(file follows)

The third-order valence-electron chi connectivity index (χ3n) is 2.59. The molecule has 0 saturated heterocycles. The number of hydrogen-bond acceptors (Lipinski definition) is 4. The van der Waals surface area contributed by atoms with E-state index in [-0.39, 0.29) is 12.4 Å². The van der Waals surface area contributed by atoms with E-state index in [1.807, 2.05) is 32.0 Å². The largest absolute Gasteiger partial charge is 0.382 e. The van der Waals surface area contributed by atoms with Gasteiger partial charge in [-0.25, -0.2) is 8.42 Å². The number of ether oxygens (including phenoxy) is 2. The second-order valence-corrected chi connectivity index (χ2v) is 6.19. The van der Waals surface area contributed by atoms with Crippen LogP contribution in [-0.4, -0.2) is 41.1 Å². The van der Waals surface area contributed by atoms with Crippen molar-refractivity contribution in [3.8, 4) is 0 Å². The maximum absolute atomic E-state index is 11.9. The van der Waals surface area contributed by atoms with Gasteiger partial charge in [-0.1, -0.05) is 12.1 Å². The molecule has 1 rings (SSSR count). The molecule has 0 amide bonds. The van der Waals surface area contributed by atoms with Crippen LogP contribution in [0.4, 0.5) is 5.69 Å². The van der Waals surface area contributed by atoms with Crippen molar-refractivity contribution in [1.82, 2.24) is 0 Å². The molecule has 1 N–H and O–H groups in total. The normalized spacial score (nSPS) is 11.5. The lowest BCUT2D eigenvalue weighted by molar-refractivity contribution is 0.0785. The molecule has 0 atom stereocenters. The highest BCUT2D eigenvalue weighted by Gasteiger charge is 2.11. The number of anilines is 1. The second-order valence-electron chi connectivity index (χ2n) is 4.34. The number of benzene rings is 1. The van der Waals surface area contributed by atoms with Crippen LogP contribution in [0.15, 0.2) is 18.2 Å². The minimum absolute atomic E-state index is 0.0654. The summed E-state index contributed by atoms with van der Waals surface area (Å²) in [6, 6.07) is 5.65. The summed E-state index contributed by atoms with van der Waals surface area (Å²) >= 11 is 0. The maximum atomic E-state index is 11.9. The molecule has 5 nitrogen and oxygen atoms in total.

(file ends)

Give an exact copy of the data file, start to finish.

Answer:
The third-order valence-electron chi connectivity index (χ3n) is 2.59. The molecule has 0 saturated heterocycles. The number of hydrogen-bond acceptors (Lipinski definition) is 4. The van der Waals surface area contributed by atoms with E-state index in [-0.39, 0.29) is 12.4 Å². The van der Waals surface area contributed by atoms with E-state index in [1.807, 2.05) is 32.0 Å². The largest absolute Gasteiger partial charge is 0.382 e. The van der Waals surface area contributed by atoms with Gasteiger partial charge in [-0.25, -0.2) is 8.42 Å². The number of ether oxygens (including phenoxy) is 2. The second-order valence-corrected chi connectivity index (χ2v) is 6.19. The van der Waals surface area contributed by atoms with Crippen LogP contribution in [-0.4, -0.2) is 41.1 Å². The van der Waals surface area contributed by atoms with Crippen molar-refractivity contribution in [3.8, 4) is 0 Å². The maximum absolute atomic E-state index is 11.9. The van der Waals surface area contributed by atoms with Gasteiger partial charge in [-0.1, -0.05) is 12.1 Å². The molecule has 1 rings (SSSR count). The molecule has 0 amide bonds. The van der Waals surface area contributed by atoms with Crippen LogP contribution in [0.4, 0.5) is 5.69 Å². The van der Waals surface area contributed by atoms with Crippen molar-refractivity contribution in [1.82, 2.24) is 0 Å². The molecule has 1 N–H and O–H groups in total. The normalized spacial score (nSPS) is 11.5. The lowest BCUT2D eigenvalue weighted by molar-refractivity contribution is 0.0785. The molecule has 0 atom stereocenters. The highest BCUT2D eigenvalue weighted by Gasteiger charge is 2.11. The number of anilines is 1. The second-order valence-electron chi connectivity index (χ2n) is 4.34. The number of benzene rings is 1. The van der Waals surface area contributed by atoms with Crippen LogP contribution in [0.15, 0.2) is 18.2 Å². The minimum absolute atomic E-state index is 0.0654. The summed E-state index contributed by atoms with van der Waals surface area (Å²) in [6, 6.07) is 5.65. The summed E-state index contributed by atoms with van der Waals surface area (Å²) >= 11 is 0. The maximum atomic E-state index is 11.9. The molecule has 5 nitrogen and oxygen atoms in total.